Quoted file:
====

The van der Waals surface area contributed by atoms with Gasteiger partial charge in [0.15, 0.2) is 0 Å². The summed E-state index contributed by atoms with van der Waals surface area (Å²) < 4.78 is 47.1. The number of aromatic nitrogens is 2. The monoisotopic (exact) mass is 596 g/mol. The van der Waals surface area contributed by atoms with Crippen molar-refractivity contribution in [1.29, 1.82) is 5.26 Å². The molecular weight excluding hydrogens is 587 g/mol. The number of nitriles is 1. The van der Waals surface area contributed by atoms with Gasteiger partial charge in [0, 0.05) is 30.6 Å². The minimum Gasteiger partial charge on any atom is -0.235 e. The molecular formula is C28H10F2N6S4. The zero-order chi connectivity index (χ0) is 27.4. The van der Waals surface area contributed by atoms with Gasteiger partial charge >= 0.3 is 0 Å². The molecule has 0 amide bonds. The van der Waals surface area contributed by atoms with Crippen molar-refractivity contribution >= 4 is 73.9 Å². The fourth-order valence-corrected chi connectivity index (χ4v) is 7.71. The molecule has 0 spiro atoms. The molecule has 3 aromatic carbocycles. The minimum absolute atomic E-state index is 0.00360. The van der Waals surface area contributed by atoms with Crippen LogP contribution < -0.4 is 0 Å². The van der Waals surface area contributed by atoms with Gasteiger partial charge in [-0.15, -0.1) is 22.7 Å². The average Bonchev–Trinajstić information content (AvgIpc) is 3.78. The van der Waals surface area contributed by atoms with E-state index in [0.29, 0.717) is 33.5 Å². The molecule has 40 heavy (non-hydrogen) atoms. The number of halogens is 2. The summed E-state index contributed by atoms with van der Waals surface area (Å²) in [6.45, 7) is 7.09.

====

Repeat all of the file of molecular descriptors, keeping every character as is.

The van der Waals surface area contributed by atoms with Gasteiger partial charge in [0.15, 0.2) is 0 Å². The summed E-state index contributed by atoms with van der Waals surface area (Å²) < 4.78 is 47.1. The number of aromatic nitrogens is 2. The monoisotopic (exact) mass is 596 g/mol. The van der Waals surface area contributed by atoms with Crippen molar-refractivity contribution in [1.29, 1.82) is 5.26 Å². The molecular weight excluding hydrogens is 587 g/mol. The number of nitriles is 1. The van der Waals surface area contributed by atoms with Gasteiger partial charge in [0, 0.05) is 30.6 Å². The minimum Gasteiger partial charge on any atom is -0.235 e. The molecular formula is C28H10F2N6S4. The zero-order chi connectivity index (χ0) is 27.4. The van der Waals surface area contributed by atoms with Gasteiger partial charge >= 0.3 is 0 Å². The molecule has 0 amide bonds. The van der Waals surface area contributed by atoms with Crippen molar-refractivity contribution >= 4 is 73.9 Å². The fourth-order valence-corrected chi connectivity index (χ4v) is 7.71. The molecule has 0 spiro atoms. The molecule has 3 aromatic carbocycles. The minimum absolute atomic E-state index is 0.00360. The van der Waals surface area contributed by atoms with Crippen LogP contribution < -0.4 is 0 Å². The van der Waals surface area contributed by atoms with Gasteiger partial charge in [-0.15, -0.1) is 22.7 Å². The average Bonchev–Trinajstić information content (AvgIpc) is 3.78. The van der Waals surface area contributed by atoms with E-state index in [0.29, 0.717) is 33.5 Å². The molecule has 40 heavy (non-hydrogen) atoms. The number of halogens is 2. The summed E-state index contributed by atoms with van der Waals surface area (Å²) in [6.45, 7) is 7.09.